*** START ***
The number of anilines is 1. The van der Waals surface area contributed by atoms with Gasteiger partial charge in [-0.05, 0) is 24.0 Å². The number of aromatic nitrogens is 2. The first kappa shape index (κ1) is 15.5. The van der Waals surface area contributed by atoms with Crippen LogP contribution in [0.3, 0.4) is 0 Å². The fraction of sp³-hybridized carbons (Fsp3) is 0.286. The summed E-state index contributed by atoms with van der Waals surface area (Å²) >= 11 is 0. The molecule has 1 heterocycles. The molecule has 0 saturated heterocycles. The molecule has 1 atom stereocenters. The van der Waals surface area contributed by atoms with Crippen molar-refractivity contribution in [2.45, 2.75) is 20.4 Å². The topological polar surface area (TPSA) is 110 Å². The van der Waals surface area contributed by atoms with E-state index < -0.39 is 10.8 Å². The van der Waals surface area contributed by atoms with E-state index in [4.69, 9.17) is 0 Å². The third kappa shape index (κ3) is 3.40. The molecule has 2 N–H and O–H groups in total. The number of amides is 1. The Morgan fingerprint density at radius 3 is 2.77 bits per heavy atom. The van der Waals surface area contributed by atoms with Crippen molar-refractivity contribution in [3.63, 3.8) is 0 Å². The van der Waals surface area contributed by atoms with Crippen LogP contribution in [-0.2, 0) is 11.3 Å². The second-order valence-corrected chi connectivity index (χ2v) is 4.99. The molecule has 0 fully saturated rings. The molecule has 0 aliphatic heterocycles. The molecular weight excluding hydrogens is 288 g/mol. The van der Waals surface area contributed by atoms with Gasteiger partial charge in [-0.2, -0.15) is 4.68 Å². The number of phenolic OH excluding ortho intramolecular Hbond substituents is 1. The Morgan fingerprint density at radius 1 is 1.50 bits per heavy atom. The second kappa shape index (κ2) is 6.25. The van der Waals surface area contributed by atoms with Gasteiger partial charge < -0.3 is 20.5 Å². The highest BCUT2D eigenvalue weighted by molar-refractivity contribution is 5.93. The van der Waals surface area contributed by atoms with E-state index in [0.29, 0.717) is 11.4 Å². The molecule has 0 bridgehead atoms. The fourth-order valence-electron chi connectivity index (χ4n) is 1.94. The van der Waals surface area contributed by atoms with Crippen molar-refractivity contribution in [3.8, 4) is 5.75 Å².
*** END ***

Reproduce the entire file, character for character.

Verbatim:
The number of anilines is 1. The van der Waals surface area contributed by atoms with Gasteiger partial charge in [-0.05, 0) is 24.0 Å². The number of aromatic nitrogens is 2. The first kappa shape index (κ1) is 15.5. The van der Waals surface area contributed by atoms with Crippen LogP contribution in [0.3, 0.4) is 0 Å². The fraction of sp³-hybridized carbons (Fsp3) is 0.286. The summed E-state index contributed by atoms with van der Waals surface area (Å²) >= 11 is 0. The molecule has 1 heterocycles. The molecule has 0 saturated heterocycles. The molecule has 1 atom stereocenters. The van der Waals surface area contributed by atoms with Crippen molar-refractivity contribution in [2.45, 2.75) is 20.4 Å². The topological polar surface area (TPSA) is 110 Å². The van der Waals surface area contributed by atoms with E-state index < -0.39 is 10.8 Å². The van der Waals surface area contributed by atoms with E-state index in [4.69, 9.17) is 0 Å². The third kappa shape index (κ3) is 3.40. The molecule has 2 N–H and O–H groups in total. The number of amides is 1. The Morgan fingerprint density at radius 3 is 2.77 bits per heavy atom. The van der Waals surface area contributed by atoms with Crippen molar-refractivity contribution in [3.63, 3.8) is 0 Å². The van der Waals surface area contributed by atoms with Crippen LogP contribution in [-0.2, 0) is 11.3 Å². The second-order valence-corrected chi connectivity index (χ2v) is 4.99. The molecule has 0 fully saturated rings. The molecule has 0 aliphatic heterocycles. The molecular weight excluding hydrogens is 288 g/mol. The van der Waals surface area contributed by atoms with Gasteiger partial charge in [-0.2, -0.15) is 4.68 Å². The number of phenolic OH excluding ortho intramolecular Hbond substituents is 1. The Morgan fingerprint density at radius 1 is 1.50 bits per heavy atom. The second kappa shape index (κ2) is 6.25. The van der Waals surface area contributed by atoms with Gasteiger partial charge < -0.3 is 20.5 Å². The highest BCUT2D eigenvalue weighted by molar-refractivity contribution is 5.93. The van der Waals surface area contributed by atoms with E-state index in [0.29, 0.717) is 11.4 Å². The molecule has 0 bridgehead atoms. The fourth-order valence-electron chi connectivity index (χ4n) is 1.94. The van der Waals surface area contributed by atoms with Crippen molar-refractivity contribution in [3.8, 4) is 5.75 Å².